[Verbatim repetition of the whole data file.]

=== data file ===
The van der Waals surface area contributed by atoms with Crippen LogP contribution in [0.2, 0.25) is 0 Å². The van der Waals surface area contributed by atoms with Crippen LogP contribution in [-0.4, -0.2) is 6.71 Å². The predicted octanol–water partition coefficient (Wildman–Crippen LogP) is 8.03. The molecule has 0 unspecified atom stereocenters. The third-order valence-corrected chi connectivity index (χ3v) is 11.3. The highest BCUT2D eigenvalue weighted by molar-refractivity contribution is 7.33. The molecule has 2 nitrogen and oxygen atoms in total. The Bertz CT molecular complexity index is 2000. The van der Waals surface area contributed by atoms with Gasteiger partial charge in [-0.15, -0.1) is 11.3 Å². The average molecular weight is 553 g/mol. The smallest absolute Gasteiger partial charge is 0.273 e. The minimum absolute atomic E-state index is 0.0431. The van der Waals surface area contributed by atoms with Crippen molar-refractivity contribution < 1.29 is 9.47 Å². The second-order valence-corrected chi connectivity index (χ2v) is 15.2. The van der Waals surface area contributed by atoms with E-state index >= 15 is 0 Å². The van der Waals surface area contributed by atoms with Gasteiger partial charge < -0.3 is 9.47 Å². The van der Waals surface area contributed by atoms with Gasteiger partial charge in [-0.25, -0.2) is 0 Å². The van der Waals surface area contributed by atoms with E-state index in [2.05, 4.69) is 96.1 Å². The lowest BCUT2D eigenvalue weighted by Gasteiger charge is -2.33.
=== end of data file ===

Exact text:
The van der Waals surface area contributed by atoms with Crippen LogP contribution in [0.2, 0.25) is 0 Å². The van der Waals surface area contributed by atoms with Crippen LogP contribution in [-0.4, -0.2) is 6.71 Å². The predicted octanol–water partition coefficient (Wildman–Crippen LogP) is 8.03. The molecule has 0 unspecified atom stereocenters. The third-order valence-corrected chi connectivity index (χ3v) is 11.3. The highest BCUT2D eigenvalue weighted by molar-refractivity contribution is 7.33. The molecule has 2 nitrogen and oxygen atoms in total. The Bertz CT molecular complexity index is 2000. The van der Waals surface area contributed by atoms with Gasteiger partial charge in [-0.15, -0.1) is 11.3 Å². The average molecular weight is 553 g/mol. The smallest absolute Gasteiger partial charge is 0.273 e. The minimum absolute atomic E-state index is 0.0431. The van der Waals surface area contributed by atoms with Crippen molar-refractivity contribution < 1.29 is 9.47 Å². The second-order valence-corrected chi connectivity index (χ2v) is 15.2. The van der Waals surface area contributed by atoms with E-state index >= 15 is 0 Å². The van der Waals surface area contributed by atoms with Gasteiger partial charge < -0.3 is 9.47 Å². The van der Waals surface area contributed by atoms with Gasteiger partial charge in [-0.25, -0.2) is 0 Å². The van der Waals surface area contributed by atoms with E-state index in [2.05, 4.69) is 96.1 Å². The lowest BCUT2D eigenvalue weighted by Gasteiger charge is -2.33.